China’s ruling Communist Party is seriously considering a delay in its upcoming five-yearly congress by a few months amid internal debate over the size and makeup of its top decision-making body, sources said, as the party struggles to finalize a once-in-a-decade leadership change.
The two most senior posts, of president and premier, are not considered in much doubt. But any delay in the congress, no matter the official reason, would likely fuel speculation of infighting over the remaining seats in the nine-member Politburo Standing Committee which calls the shots in China.
The makeup of those remaining positions could in turn influence the ability of the incoming new president, Xi Jinping, to forge a consensus among those immediately below him on how to run the world’s second-largest economy and a military superpower.
Delay could also further unnerve global financial markets whose perception of Chinese politics as a well-oiled machine has already been shaken this year by the extraordinary downfall of an ambitious senior leader, Bo Xilai, in a murder scandal.
The top party leaders are considering a proposal to move the 18th congress, originally scheduled for September or October, to between November and January, three sources said, in a step that has been taken twice before in the past five congresses.
The delay would primarily aim to shorten the transition for the new leaders, who will be announced at the congress but are not due to start in their new state roles until March 2013, said the sources, who all have knowledge of the party’s deliberations.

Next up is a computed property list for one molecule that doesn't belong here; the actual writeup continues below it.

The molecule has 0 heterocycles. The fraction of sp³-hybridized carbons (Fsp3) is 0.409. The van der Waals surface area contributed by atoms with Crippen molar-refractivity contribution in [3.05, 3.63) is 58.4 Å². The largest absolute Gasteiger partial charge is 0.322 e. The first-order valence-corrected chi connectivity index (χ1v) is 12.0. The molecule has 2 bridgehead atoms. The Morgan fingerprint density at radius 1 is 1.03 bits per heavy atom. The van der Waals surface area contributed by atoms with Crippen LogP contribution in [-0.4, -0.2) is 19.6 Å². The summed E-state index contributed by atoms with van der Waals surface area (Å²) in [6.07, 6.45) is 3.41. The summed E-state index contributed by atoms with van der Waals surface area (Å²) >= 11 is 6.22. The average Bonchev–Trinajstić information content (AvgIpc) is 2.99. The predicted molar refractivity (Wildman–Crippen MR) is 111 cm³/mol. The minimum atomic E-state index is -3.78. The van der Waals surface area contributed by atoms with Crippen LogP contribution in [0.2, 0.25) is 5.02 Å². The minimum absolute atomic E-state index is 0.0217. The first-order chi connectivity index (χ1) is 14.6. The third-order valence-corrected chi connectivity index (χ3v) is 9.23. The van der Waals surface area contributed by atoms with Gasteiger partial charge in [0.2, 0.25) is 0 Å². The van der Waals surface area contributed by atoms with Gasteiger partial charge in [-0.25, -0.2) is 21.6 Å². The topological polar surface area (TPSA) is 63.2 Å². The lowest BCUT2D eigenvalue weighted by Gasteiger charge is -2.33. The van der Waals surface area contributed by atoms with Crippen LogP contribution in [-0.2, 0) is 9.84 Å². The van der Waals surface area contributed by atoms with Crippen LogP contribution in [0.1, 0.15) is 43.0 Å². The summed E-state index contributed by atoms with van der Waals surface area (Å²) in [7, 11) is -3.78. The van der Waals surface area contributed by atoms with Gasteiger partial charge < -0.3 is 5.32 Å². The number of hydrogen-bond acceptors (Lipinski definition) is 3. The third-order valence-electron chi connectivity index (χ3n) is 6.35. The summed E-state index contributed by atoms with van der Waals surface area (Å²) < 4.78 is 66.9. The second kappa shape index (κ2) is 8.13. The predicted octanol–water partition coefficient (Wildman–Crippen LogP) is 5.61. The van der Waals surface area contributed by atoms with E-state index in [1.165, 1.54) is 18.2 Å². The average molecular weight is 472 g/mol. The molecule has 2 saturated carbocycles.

One source said a delay would also give time for debate over the size of the Standing Committee, with current President Hu Jintao’s allies wanting it cut to seven, of which they would likely hold a majority, and others wanting it expanded to 11 to accommodate rival factions.
“Preparations for the 18th congress have not been completed. [The party]is considering putting off the 18th congress until winter,” another of the sources said.
Chinese political scientist Liu Junning said a delay would signal that the downfall of Mr. Bo, once seen as a strong candidate for the standing committee, had forced the party to take time out to deal with the political fallout.
“If the party congress were delayed, it’s to [decide]how to deal with the legacy of Bo Xilai,” Mr. Liu said.
The State Council Information Office, or the cabinet, and the Communist Party spokesman’s office, declined to comment.
Mr. Bo was sacked as leader of China’s biggest municipality, Chongqing, in March and suspended from the politburo last month after his wife, businesswoman-lawyer Gu Kailai, emerged as chief suspect in the poisoning of a British expatriate businessman, Neil Heywood, who was once a family friend of the Bo household.
Mr. Bo’s political elimination has opened the way for fresh jockeying among rival candidates for the Standing Committee, interrupting what is usually a carefully choreographed process.
By delaying the congress, the sources said, the new leaders would have to wait only two to four months between the news of their appointments and the time they start in their new roles, compared with up to six months if congress convenes on schedule.
A delay could also give Premier Wen Jiabao more time to see through some urgent, unfinished reforms.
One long-time and well-connected U.S.-based investor in China said there were two ways to interpret a congress delay.
“One is to say that the leadership is in turmoil and that China is fighting a serious challenge to reform. That will be quite upsetting to the markets, as it may be seen as a challenge from the like-minded allies of Bo Xilai,” he said.
“The second interpretation is that China is trying to cope with the challenges posed by the shift in the global economic order and does not want to move rashly. That is not positive for markets, either,” said the investor, who declined to be named.